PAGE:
Poverty caused in part by discrimination, exclusion, lack of accountability and abuse of power, UNDP director tells the Social Forum of the Human Rights CouncilOct 4, 2011
UNDP embraces human rights as an intrinsic part of development and development as a means to realizing human rights
Geneva — Cécile Molinier, Director of the Geneva Office of the United Nations Development Programme, addressed the Social Forum of the UN Human Rights Council yesterday, telling delegates and participants that discrimination, exclusion, lack of accountability and abuse of power are widely recognized as structural causes of poverty. “Human rights are at the heart of effective states, democratic governance and empowered individuals and groups,” she said. “Where human rights are promoted and protected, they support the development of a safe and predictable enabling environment for investment and growth, and help to ensure that the benefits of growth reach all groups in society, particularly the most marginalized and the vulnerable.”
The Social Forum serves as an unique space for open and interactive dialogue between Member States, intergovernmental organizations, and civil society on issues linked with the national and international environment needed for the promotion of the enjoyment of all human rights by all.
This year’s Forum, which takes place from 3 to 5 October 2011, is focusing on the promotion and effective realization of the Right to Development, in the context of the commemoration of the 25th anniversary of the Declaration on the Right to Development this year. It also is addressing measures and actions needed to make the Right to Development a reality for everyone at the local, national, regional and international levels, including the role and contribution of civil society and non-governmental organizations.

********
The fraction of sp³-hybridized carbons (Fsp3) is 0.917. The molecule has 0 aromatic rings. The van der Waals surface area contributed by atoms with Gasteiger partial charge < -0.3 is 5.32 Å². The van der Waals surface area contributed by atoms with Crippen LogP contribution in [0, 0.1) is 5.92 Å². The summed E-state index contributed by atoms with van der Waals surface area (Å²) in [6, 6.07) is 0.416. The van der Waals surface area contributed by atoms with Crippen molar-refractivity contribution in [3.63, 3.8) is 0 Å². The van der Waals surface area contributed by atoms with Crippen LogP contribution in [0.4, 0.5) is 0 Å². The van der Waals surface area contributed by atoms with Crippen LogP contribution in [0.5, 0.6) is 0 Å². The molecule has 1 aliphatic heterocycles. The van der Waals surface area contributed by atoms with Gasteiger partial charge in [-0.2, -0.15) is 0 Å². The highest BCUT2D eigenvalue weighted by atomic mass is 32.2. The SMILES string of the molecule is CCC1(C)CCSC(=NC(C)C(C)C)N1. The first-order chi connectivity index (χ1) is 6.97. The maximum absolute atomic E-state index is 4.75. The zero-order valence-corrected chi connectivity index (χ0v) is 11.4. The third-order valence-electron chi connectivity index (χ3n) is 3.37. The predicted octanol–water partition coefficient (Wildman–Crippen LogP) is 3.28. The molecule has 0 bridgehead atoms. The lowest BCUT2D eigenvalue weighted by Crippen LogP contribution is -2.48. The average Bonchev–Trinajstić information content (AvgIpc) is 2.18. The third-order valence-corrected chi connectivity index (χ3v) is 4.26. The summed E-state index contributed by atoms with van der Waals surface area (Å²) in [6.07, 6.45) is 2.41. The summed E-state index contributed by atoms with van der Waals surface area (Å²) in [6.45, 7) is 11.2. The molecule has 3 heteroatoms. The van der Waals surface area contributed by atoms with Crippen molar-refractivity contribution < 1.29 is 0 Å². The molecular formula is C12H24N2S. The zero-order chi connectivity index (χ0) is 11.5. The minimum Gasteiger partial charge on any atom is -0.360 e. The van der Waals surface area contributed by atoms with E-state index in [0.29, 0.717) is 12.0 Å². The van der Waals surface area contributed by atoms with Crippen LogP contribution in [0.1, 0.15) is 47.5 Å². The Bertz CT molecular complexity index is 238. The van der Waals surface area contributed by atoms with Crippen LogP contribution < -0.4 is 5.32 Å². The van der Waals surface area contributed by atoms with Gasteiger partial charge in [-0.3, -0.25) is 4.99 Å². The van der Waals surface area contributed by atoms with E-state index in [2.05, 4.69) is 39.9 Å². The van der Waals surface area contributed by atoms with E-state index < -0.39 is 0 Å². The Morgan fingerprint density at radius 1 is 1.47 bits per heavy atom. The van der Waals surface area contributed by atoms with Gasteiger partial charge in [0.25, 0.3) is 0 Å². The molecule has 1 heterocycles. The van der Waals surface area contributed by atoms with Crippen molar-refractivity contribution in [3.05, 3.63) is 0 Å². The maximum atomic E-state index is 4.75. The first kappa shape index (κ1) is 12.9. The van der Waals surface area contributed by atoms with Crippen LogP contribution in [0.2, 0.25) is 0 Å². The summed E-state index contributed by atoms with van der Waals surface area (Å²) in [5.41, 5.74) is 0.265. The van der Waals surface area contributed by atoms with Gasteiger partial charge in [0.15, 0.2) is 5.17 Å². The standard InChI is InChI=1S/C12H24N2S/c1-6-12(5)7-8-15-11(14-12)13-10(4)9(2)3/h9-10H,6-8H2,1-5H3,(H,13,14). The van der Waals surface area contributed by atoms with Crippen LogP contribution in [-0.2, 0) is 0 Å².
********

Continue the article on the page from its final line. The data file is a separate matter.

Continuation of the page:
Lastly, the Forum is highlighting international assistance and cooperation, as well as the promotion of an enabling environment for the realization of the Right to Development.
Molinier said UNDP embraces human rights as an intrinsic part of development and development as a means to realizing human rights. “This Framework provides an integrated, holistic and cohesive framework for achieving just and equitable development for all,” she said. “It encompasses both the civil and political as well as the economic, social and cultural dimensions of human rights and addresses both the national and international dimensions of development.”
Molinier drew upon several evidence-based best-practice experiences to exemplify UNDP’s work in this important area. In Bosnia Herzegovina, for example, UNDP supported the government to use human rights standards and principles as benchmarks in the field of education, health and social protection.
In Ecuador it supported the development of policy guidelines to design, monitor and evaluate sectoral public policies with a human rights based approach. In both the Philippines and Liberia UNDP supported the governments to draft development plans and Poverty Reduction Strategies within a human rights based framework. In many other countries, among them Belize, Macedonia, Liberia, Comoros, and Benin, UNDP is addressing the priorities of the most excluded and vulnerable communities in local MDGs and development plans.
“Based on our overall experience in a vast number of countries,” she said, “we at UNDP believe the Human Rights Based Approach, which is a capacity development centred programming approach, provides for a vision of what development programming should strive to achieve, while providing a set of tools and essential references to operationalize this vision at the same time.”
Referring to the Declaration on the Right to Development, Molinier said it is important to consider that it “evolved as a response to development failures.” She told delegates that many kinds of once-favoured development activities “have clearly inflicted impoverishing and uncompensated harms on millions of already vulnerable people.
“Many others have produced benefits to some but losses to many others,” she said. “Hence, the Declaration should be viewed as a set of enabling policies, principles and procedures that have evolved out of some three decades of development practice and that embody the consensus of the international community today.”
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Adam Rogers (Communication Advisor)
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Zanofer Ismalebbe (Human Rights Adviser)
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